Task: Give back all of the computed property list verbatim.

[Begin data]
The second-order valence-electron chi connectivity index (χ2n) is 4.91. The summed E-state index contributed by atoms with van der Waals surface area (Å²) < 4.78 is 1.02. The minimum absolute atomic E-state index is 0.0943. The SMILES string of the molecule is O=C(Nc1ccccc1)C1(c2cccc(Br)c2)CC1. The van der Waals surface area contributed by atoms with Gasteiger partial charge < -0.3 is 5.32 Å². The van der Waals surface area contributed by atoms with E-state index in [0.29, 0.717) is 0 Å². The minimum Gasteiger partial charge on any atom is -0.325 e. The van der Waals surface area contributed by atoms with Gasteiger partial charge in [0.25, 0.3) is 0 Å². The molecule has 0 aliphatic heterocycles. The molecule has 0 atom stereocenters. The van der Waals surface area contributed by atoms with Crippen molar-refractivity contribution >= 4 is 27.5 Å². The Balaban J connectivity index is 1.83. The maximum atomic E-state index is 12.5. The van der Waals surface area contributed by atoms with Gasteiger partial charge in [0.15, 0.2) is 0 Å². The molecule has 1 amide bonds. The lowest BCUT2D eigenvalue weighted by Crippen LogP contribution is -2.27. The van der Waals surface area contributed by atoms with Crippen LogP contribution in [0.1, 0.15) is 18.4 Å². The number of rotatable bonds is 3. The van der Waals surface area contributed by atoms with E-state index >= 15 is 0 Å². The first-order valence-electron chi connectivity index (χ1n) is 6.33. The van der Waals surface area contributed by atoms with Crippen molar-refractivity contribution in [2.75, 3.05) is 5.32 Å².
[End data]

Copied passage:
The second-order valence-electron chi connectivity index (χ2n) is 4.91. The summed E-state index contributed by atoms with van der Waals surface area (Å²) < 4.78 is 1.02. The minimum absolute atomic E-state index is 0.0943. The SMILES string of the molecule is O=C(Nc1ccccc1)C1(c2cccc(Br)c2)CC1. The van der Waals surface area contributed by atoms with Gasteiger partial charge < -0.3 is 5.32 Å². The van der Waals surface area contributed by atoms with E-state index in [0.29, 0.717) is 0 Å². The minimum Gasteiger partial charge on any atom is -0.325 e. The van der Waals surface area contributed by atoms with Gasteiger partial charge in [0.25, 0.3) is 0 Å². The molecule has 0 aliphatic heterocycles. The molecule has 0 atom stereocenters. The van der Waals surface area contributed by atoms with Crippen molar-refractivity contribution >= 4 is 27.5 Å². The Balaban J connectivity index is 1.83. The maximum atomic E-state index is 12.5. The van der Waals surface area contributed by atoms with Gasteiger partial charge in [0.15, 0.2) is 0 Å². The molecule has 1 amide bonds. The lowest BCUT2D eigenvalue weighted by Crippen LogP contribution is -2.27. The van der Waals surface area contributed by atoms with Crippen LogP contribution in [0.1, 0.15) is 18.4 Å². The number of rotatable bonds is 3. The van der Waals surface area contributed by atoms with E-state index >= 15 is 0 Å². The first-order valence-electron chi connectivity index (χ1n) is 6.33. The van der Waals surface area contributed by atoms with Crippen molar-refractivity contribution in [2.75, 3.05) is 5.32 Å².